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literature

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Cixous, Hélène (b. 1937)  
 
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In 1977, a crisis in Cixous's personal life led her to write Angst (1977), which not only chronicled the painful breakup of a love relationship but which also proved a definitive departure from what she later termed "the heterosexual scene."

Even prior to this time, Cixous's growing awareness of the relationship between feminism and "sexuality difference" as well as the perceived need to refocus her energies on relations between women, led her to begin a series of creative collaborations with other women writers.

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With Catherine Clément, the author of the groundbreaking Opera, or the Undoing of Women (1979), Cixous wrote The Newly Born Woman (1975), whose title in French puns on "Là-je-nais" ("There I am being born") and La Genet, a female version of the famous twentieth-century French gay author, Jean Genet.

In this text, "born" of a collaboration between two women as well as the writings of a male homosexual author, Cixous and Clément argue that the desire for recognition should be replaced by that for alterity, which journeys toward the "other" and produces empathetic identification without the destructive fusion of opposites.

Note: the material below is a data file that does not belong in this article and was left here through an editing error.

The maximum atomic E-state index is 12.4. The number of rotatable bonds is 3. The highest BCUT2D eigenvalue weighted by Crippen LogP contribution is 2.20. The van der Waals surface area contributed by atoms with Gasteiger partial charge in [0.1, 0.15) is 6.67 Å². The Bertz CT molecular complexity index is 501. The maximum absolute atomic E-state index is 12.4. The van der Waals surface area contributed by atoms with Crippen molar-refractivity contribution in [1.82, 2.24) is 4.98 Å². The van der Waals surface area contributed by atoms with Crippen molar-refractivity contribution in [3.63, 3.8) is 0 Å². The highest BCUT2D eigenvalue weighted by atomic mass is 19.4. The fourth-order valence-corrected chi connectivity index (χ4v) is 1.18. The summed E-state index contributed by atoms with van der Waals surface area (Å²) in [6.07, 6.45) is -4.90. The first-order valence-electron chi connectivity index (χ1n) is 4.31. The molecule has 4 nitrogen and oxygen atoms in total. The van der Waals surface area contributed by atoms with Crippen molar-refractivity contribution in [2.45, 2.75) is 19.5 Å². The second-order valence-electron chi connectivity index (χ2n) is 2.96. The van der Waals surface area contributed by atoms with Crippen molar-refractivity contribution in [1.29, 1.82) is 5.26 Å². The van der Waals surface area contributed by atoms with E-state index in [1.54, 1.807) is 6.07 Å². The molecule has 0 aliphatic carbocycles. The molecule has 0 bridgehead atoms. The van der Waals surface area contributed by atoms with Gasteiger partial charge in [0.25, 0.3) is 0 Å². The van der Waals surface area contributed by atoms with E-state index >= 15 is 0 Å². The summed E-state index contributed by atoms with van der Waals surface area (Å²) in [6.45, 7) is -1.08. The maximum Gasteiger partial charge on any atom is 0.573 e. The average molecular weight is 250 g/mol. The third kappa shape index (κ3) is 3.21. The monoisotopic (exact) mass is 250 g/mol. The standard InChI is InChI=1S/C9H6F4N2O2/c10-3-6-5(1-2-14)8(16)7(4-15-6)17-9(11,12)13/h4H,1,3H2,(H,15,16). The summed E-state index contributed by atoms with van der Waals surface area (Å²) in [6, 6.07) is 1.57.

Cixous exhorts women to break their complicit silence and write of their bodies and desires in a distinctive language she terms "feminine writing." This interest in a specifically female pleasure and language that has been denied to women is also central to Coming to Writing (1977), in which Cixous traces the origin of women's writing to the mother's voice and body.

In the following years, Cixous's work appeared principally under the imprint of the French feminist publishing house Des Femmes, where she enjoyed a close association with Antoinette Fouque, the cofounder of the Movement for the Liberation of Women.

Cixous's prose became more lyrical and erotic and less marked by ironic polemic as she turned her attention to relationships among women. Cixous not only continued her explorations of the relations between literature, opera, and painting, but also discovered an influential inspiration in the Brazilian author Clarice Lispector, whose surrealistic writings focus on women whose lives are inscrutable to the larger culture.

Cixous's exploration of the creative potentials of female homoeroticism reaches its height in The Book of Promethea (1983). The action of this text, which combines philosophy and myth and is seductively ironic and erotic in tone, is divided among three characters: the narrator H, the subject "I," and the semimythic Promethea.

H, in a manner reminiscent of but not identical with the author Cixous, describes herself as struggling for years to find in theoretical discourses the means to understand the world but has now concluded that they are all disappointing illusions. Promethea, as her name suggests, embodies the Promethean will to transgression, which enables her to produce erotic and creative fire.